of anti-austerity values. Small actions such as benefit gigs or demonstrations can obviously be good in themselves (there’s that idea of ‘temporary autonomous zones’ to help activists recharge their batteries) but are better still when they help to foster the spirit of solidarity, demonstrate it practically, have the potential to win converts, put our values into practice and spread the feeling of hope. At the same time, we should all join things that this government hates: libraries, community groups, campaigns, trade unions, political parties, however imperfect most of them are. If Labour aren’t for you, join the Greens, or Left Unity, or the solidarity Federation. If you can’t join PCS, join the IWW, or vice versa. To an extent some of these measures are survival strategies, ways to cope or alleviate symptoms, if only the personal feelings of powerlessness and meaninglessness, of a deeper social problem. Whether it helps on a more abstract level for us to feel more empowered, or less alone, if the fundamental root causes of our problems go unchallenged, is merely a philosophical conundrum: people don’t live in the abstract, and we must protect our morale in the real and present moment, which is one reason why these small actions matter. Challenging larger social problems begins with such small steps.
However, we must prepare to go beyond survival into selfdefence and from there to intervention in political struggles. That in turn involves ideas, including an analysis of our current situation and of what kind of society we want instead. It is not enough to be anti-austerity, or anti-capitalist or anti-globalisation: we need to know and communicate the positives of what we are for. Ethical ideas such as social justice lead to political theories of socialism, despite the doubts some have over such labels. The fundamental question is still now as it has been for generations: what that socialism should look like – and that’s up to all of us. When people say that socialism is dead they may effectively mean, from historical example, that Leninism has failed to come to terms with democracy, that anarchism failed to counter power, that ‘social democracy’ is bankrupt. But socialism is the realisation of democracy and equality, it is something that has.not. happened. yet. and it cannot die as long as we aspire to those ideals. Anyone dismissing it as outdated should be reminded that “democracy” is pretty old, too. Those who claim that putting social justice back on the political agenda is a reversion to the politics of the past imply that right-wing politics are something new – but dog-eat-dog is the oldest rule in the book. The political norm or mainstream is not fixed, it changes. The centre is subject to unequal pressures from different directions; things fall apart, it cannot hold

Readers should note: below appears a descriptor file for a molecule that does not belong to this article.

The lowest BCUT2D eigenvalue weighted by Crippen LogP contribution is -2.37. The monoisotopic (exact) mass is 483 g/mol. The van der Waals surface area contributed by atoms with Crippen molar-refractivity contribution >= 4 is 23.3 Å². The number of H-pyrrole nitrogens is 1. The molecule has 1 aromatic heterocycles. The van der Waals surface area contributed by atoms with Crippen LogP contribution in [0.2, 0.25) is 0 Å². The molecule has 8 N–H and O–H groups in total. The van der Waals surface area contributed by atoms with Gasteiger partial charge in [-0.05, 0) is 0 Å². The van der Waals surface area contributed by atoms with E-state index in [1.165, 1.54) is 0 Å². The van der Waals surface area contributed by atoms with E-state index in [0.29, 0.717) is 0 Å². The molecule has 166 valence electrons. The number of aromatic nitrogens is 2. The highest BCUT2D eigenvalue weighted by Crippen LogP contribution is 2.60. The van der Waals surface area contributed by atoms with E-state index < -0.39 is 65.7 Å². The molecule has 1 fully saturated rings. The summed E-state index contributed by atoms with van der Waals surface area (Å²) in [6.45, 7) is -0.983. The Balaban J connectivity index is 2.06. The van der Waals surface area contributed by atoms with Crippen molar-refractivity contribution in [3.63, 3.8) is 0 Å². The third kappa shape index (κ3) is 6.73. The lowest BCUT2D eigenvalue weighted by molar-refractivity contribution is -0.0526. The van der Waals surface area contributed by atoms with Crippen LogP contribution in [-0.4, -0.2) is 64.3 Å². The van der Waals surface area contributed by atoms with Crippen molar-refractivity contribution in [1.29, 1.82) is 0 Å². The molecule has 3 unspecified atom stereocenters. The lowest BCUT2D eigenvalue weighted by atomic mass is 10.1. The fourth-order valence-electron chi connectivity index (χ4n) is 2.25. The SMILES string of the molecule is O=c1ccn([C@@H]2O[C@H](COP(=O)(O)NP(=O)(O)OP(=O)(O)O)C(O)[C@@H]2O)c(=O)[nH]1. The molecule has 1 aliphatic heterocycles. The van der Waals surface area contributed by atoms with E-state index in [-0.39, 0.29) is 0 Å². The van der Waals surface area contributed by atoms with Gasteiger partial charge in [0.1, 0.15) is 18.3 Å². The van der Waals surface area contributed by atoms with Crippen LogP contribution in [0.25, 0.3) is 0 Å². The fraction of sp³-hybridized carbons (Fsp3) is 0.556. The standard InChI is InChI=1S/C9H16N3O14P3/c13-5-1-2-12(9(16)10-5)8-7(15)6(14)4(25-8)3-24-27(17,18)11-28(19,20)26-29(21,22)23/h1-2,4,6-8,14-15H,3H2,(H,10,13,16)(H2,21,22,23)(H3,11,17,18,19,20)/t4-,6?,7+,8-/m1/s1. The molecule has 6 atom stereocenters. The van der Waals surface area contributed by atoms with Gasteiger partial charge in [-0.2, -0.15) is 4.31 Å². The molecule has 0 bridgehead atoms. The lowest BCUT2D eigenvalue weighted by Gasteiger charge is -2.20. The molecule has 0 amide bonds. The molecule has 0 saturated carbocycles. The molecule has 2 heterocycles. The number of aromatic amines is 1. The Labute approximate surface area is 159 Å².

There can be no more swings to the Right. Mainstream politics has now swung so far rightwards that a backlash has taken off in an organisation – the Labour Party – that many of us had given up on. Her Majesty’s Opposition now has a leadership and a membership committed to an anti-austerity programme; there’s just the awkward matter of the current parliamentary party being in opposition to that. Tens of thousands have joined Labour as a gesture of support or with the desire to get actively involved – and many outside the party have vowed to step up their activism and pile on pressure from the Left. Will those politics resonate with the small number of right-wing voters in key marginals who have recently dictated election results? Probably not, but they can and should be made to resonate with the 16 million stay-at-home voters, and many of the millions of protest-vote UKIP supporters. Because issues around housing, employment, and the cost of living sustain most protest votes, and this is the natural domain of the Left. If these issues don’t drive the politics of the labour movement then it has reneged on its duties. All progressive political activism puts pressure on mainstream politics, although for obvious reasons you won’t hear governments shouting about it. The Tories famously dropped the Poll Tax because of extra-parliamentary pressure, and more recently compulsory Workfare has largely gone the same way. (After antiworkfare demonstrations changed company policies, Cameron whinged that businesses should “stand up to Trotskyists”!) In the 90s a massive ongoing road-building programme was quietly abandoned due to policing costs from anti-road campaigns, and successive governments have been forced to reform policing in response to community struggles against institutional racism.
Not all campaigns are successful, but the examples show what can be possible. Some activists demand the impossible, some demand the immediately achievable, and at each point on the evolving spectrum between the two there is a dynamic, dialectical relation between public support for the status quo, and public support for change, as well as a question mark over who constitutes the ‘public’ and who gets to ‘represent’ their views – so that no political situation is static, change is a social fact and people who state that ‘things won’t change’ or ‘human nature this or that’ are not paying attention to history or the world around them. One thing is for sure, though: if we do nothing, our situation will worsen. If the 99% don’t put pressure on the political mainstream, the 1% alone will. The rich, big business, city lobbyists and special interests will run the world as long as we let them. Take heart in the knowledge that together we can – we have and we will again – stick a spoke in their gears today, and grab the steering wheel tomorrow.